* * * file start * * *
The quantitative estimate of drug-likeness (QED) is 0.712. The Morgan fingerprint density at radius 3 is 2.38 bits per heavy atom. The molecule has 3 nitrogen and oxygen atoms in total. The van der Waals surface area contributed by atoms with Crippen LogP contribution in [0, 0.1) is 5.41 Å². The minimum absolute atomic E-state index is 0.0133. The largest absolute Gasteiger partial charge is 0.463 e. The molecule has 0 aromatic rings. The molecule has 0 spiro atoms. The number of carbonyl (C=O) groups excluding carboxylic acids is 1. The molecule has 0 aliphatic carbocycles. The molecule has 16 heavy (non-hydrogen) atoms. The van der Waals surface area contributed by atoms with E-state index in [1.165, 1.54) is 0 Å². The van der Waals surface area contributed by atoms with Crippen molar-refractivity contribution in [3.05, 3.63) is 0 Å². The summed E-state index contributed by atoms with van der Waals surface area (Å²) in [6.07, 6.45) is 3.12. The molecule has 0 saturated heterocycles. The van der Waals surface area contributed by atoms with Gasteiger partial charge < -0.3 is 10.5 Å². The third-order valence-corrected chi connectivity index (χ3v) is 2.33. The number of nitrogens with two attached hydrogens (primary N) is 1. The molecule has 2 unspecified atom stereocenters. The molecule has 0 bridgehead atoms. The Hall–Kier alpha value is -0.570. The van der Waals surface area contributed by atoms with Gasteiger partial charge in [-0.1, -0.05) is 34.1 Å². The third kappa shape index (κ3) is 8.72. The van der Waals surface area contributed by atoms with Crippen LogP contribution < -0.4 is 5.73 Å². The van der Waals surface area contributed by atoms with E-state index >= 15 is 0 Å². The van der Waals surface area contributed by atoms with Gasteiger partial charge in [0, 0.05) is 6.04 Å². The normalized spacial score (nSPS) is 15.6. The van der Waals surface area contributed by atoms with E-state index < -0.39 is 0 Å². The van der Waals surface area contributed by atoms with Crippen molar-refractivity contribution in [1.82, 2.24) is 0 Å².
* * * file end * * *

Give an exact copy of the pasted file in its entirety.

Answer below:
The quantitative estimate of drug-likeness (QED) is 0.712. The Morgan fingerprint density at radius 3 is 2.38 bits per heavy atom. The molecule has 3 nitrogen and oxygen atoms in total. The van der Waals surface area contributed by atoms with Crippen LogP contribution in [0, 0.1) is 5.41 Å². The minimum absolute atomic E-state index is 0.0133. The largest absolute Gasteiger partial charge is 0.463 e. The molecule has 0 aromatic rings. The molecule has 0 spiro atoms. The number of carbonyl (C=O) groups excluding carboxylic acids is 1. The molecule has 0 aliphatic carbocycles. The molecule has 16 heavy (non-hydrogen) atoms. The van der Waals surface area contributed by atoms with E-state index in [1.165, 1.54) is 0 Å². The van der Waals surface area contributed by atoms with Crippen molar-refractivity contribution in [3.05, 3.63) is 0 Å². The summed E-state index contributed by atoms with van der Waals surface area (Å²) in [6.07, 6.45) is 3.12. The molecule has 0 saturated heterocycles. The van der Waals surface area contributed by atoms with Gasteiger partial charge < -0.3 is 10.5 Å². The third-order valence-corrected chi connectivity index (χ3v) is 2.33. The number of nitrogens with two attached hydrogens (primary N) is 1. The molecule has 2 unspecified atom stereocenters. The molecule has 0 bridgehead atoms. The Hall–Kier alpha value is -0.570. The van der Waals surface area contributed by atoms with Gasteiger partial charge in [-0.1, -0.05) is 34.1 Å². The third kappa shape index (κ3) is 8.72. The van der Waals surface area contributed by atoms with Crippen LogP contribution < -0.4 is 5.73 Å². The van der Waals surface area contributed by atoms with E-state index >= 15 is 0 Å². The van der Waals surface area contributed by atoms with Gasteiger partial charge in [0, 0.05) is 6.04 Å². The normalized spacial score (nSPS) is 15.6. The van der Waals surface area contributed by atoms with E-state index < -0.39 is 0 Å². The van der Waals surface area contributed by atoms with Crippen molar-refractivity contribution in [1.82, 2.24) is 0 Å².